Reforming national dietary guidelines to help people eat healthier and more sustainably could prevent deaths from chronic diseases and cut greenhouse gas emissions—but, according to an analysis published by The BMJ, most dietary guidelines are not compatible with these targets.
An international research team set out to compare the health and environmental impacts of adopting global and national food-based dietary guidelines, according to a press release on the topic. The collated and scored measurable recommendations from 85 national guidelines along with global guidelines from the World Health Organization and the EAT-Lancet Commission. They then estimated how these recommendations would reduce early death from chronic diseases like heart disease, type 2 diabetes, and cancer, and how the recommendations would help meet environmental targets related to greenhouse gas emissions, use of land, and fresh water resources.
The findings: Adoption of national guidelines was associated with an average 15% reduction in early death from chronic disease and an average 13% reduction in greenhouse gas emissions from the food system—but 83 of the guidelines analyzed, or 98%, were incompatible with at least one of the global health and environmental targets. 29 of the guidelines were incompatible with the agenda on non-communicable diseases, and 57 to 74 of the guidelines were incompatible with the Paris Climate Agreement and other environmental targets.
Adoption of the WHO recommendations was associated with similar health and environmental changes; adoption of the EAT-Lancet recommendations was associated with 34% greater reductions in early death, and more than three times greater reductions in greenhouse gas emissions. In the US, adoption of the EAT-Lancet recommendation could increase the number of avoided deaths from 480,000 to 585,000.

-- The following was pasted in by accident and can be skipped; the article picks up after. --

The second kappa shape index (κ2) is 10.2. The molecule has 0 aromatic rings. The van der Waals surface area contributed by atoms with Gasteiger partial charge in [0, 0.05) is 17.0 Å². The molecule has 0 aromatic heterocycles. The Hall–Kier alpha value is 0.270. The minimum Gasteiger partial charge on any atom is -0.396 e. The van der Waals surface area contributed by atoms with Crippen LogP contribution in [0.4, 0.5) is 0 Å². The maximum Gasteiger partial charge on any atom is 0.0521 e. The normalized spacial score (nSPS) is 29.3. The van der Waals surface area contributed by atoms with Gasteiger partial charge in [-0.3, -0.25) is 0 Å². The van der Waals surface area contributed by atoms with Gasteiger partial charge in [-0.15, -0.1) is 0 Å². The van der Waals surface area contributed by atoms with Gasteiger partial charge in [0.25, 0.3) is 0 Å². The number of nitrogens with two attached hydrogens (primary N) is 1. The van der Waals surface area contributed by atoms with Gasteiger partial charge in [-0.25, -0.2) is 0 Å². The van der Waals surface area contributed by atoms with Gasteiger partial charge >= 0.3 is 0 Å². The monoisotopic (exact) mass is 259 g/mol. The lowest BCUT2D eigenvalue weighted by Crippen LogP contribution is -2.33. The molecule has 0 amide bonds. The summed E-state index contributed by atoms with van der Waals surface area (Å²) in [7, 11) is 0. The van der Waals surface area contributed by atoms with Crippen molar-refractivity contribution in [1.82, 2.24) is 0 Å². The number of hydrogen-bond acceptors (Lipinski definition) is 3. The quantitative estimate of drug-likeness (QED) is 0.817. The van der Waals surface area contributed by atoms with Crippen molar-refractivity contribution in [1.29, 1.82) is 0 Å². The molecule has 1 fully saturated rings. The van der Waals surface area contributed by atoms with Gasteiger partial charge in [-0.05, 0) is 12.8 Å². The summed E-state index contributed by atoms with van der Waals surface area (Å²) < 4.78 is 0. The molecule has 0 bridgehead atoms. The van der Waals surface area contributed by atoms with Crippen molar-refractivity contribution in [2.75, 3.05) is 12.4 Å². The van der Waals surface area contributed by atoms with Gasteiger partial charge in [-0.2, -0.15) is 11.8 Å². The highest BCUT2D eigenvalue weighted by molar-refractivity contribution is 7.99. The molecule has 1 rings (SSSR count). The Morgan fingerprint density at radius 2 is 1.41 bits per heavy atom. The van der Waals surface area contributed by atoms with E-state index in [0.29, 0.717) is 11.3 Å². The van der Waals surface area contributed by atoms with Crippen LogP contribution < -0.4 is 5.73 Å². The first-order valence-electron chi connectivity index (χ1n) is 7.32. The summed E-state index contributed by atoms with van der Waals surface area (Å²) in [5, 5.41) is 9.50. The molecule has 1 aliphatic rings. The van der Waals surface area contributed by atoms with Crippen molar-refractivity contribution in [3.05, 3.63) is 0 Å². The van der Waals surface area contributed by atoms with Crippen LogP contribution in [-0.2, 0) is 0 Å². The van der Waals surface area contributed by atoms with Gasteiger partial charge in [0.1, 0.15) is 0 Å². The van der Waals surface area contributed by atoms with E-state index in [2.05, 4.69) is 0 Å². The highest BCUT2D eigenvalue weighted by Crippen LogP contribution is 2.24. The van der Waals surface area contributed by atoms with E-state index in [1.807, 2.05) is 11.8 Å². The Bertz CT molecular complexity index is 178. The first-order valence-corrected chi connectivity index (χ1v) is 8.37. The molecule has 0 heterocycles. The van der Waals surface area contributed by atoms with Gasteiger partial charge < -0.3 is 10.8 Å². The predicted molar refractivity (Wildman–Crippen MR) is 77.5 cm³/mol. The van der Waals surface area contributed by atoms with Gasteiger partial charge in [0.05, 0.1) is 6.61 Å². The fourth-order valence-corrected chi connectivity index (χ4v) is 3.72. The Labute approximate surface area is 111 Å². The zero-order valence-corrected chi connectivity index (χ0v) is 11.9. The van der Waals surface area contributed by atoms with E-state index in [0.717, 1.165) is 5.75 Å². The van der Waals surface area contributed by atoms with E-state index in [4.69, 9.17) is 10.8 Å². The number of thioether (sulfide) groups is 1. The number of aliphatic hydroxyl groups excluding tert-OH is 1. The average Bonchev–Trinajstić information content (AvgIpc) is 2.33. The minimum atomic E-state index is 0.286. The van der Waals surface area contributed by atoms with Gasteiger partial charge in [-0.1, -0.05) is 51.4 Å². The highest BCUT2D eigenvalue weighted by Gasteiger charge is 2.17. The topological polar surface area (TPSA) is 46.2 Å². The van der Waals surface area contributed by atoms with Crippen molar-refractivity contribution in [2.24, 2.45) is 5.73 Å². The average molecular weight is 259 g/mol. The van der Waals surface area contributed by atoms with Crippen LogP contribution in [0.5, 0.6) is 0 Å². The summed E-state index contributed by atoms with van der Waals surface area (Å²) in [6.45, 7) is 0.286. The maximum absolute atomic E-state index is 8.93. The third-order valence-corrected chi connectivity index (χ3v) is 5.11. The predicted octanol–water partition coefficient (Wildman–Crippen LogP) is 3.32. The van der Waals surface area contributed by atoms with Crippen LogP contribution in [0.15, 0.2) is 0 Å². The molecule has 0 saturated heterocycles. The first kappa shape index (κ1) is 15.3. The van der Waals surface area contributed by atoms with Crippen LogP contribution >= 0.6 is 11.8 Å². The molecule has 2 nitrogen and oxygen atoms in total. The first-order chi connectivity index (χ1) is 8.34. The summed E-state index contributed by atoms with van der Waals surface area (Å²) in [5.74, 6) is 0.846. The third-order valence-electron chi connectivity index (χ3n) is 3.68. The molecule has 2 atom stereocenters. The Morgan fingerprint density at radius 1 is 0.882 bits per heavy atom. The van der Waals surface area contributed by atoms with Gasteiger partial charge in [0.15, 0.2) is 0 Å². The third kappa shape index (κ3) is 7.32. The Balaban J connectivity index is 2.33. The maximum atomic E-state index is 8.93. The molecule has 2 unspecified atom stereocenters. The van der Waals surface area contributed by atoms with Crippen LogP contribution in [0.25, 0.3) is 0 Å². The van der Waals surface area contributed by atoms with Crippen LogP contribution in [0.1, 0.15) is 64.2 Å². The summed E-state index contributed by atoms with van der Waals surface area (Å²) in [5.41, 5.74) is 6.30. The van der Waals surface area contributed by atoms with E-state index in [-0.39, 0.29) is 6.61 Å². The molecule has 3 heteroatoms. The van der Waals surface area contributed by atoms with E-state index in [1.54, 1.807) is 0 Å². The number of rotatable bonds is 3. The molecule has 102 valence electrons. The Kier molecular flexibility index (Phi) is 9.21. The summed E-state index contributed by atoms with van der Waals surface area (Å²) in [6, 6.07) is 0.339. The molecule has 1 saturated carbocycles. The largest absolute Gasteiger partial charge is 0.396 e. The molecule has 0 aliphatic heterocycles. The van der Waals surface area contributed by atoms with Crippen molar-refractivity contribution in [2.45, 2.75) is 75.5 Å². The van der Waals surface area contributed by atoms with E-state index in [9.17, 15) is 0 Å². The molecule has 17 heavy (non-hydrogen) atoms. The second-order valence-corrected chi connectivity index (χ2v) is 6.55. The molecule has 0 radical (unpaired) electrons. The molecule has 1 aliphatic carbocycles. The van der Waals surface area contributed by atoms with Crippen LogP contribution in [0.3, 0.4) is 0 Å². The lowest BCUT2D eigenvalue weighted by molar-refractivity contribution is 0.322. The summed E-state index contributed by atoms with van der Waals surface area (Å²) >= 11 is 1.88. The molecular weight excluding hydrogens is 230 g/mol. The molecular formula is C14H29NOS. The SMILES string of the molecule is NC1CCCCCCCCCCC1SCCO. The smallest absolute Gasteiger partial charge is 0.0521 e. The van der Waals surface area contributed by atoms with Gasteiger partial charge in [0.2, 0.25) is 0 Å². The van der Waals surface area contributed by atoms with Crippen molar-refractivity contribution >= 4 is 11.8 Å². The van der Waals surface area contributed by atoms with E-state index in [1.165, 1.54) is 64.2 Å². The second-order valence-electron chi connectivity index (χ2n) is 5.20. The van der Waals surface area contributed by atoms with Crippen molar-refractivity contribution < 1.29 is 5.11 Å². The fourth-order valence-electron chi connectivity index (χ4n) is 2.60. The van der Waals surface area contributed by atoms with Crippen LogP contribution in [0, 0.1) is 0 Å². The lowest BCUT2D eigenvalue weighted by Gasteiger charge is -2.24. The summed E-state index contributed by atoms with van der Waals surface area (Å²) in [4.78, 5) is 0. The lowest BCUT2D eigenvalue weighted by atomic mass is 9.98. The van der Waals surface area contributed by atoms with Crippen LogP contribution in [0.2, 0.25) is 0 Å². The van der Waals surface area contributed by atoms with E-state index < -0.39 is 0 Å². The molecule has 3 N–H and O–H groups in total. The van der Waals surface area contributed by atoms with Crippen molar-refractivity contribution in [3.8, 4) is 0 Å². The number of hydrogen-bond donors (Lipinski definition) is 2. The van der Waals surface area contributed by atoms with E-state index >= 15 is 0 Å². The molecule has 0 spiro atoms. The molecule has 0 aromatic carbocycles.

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The study’s conclusions: “Providing clearer advice on limiting in most contexts the consumption of animal source foods, in particular beef and dairy, was found to have the greatest potential for increasing the environmental sustainability of dietary guidelines, whereas increasing the intake of whole grains, fruits and vegetables, nuts and seeds, and legumes… were associated with most of the additional health benefits.”
The researchers note that while the study has several strengths—the large number of countries, the rigorous assessment of guidelines—it also has several weaknesses, such as the qualitative nature of many national guidelines.
An editorial by researchers in Germany, too, advised interpreting the findings with caution. The first issue the editorial notes: The modelling the analysis used assumed that the effects of diet on health are causal, but the studies the models were based on were observational—which cannot determine cause and effect—rather than randomized controlled trials. Another issue the editorial raised is that, while the analysis graded the certainty of evidence for associations between risk and disease, the researchers did not use a particular comprehensive approach which “could have improved both transparency and trustworthiness.” And finally, the editorial notes that the health impact of a food group is not determined solely by its associations with disease, but by how many essential nutrients it provides.
The editorial summarizes the findings as: “Perhaps the most important finding from this study is the uncertainty that it highlights, not least about plant-based foods. In overall terms the EAT-Lancet Commission proposals seem superior… However, adopting the EAT-Lancet recommendations globally would not be affordable for many in low-income countries without concomitant economic growth, improved local food production and supply, and expansion of the range of lower-cost animal products, fruits, and vegetables.” It may be worth noting that the WHO withdrew support for the EAT-Lancet recommendations for precisely that reason.
“We still have some way to go before diets can become healthier and more sustainable worldwide,” concludes the editorial.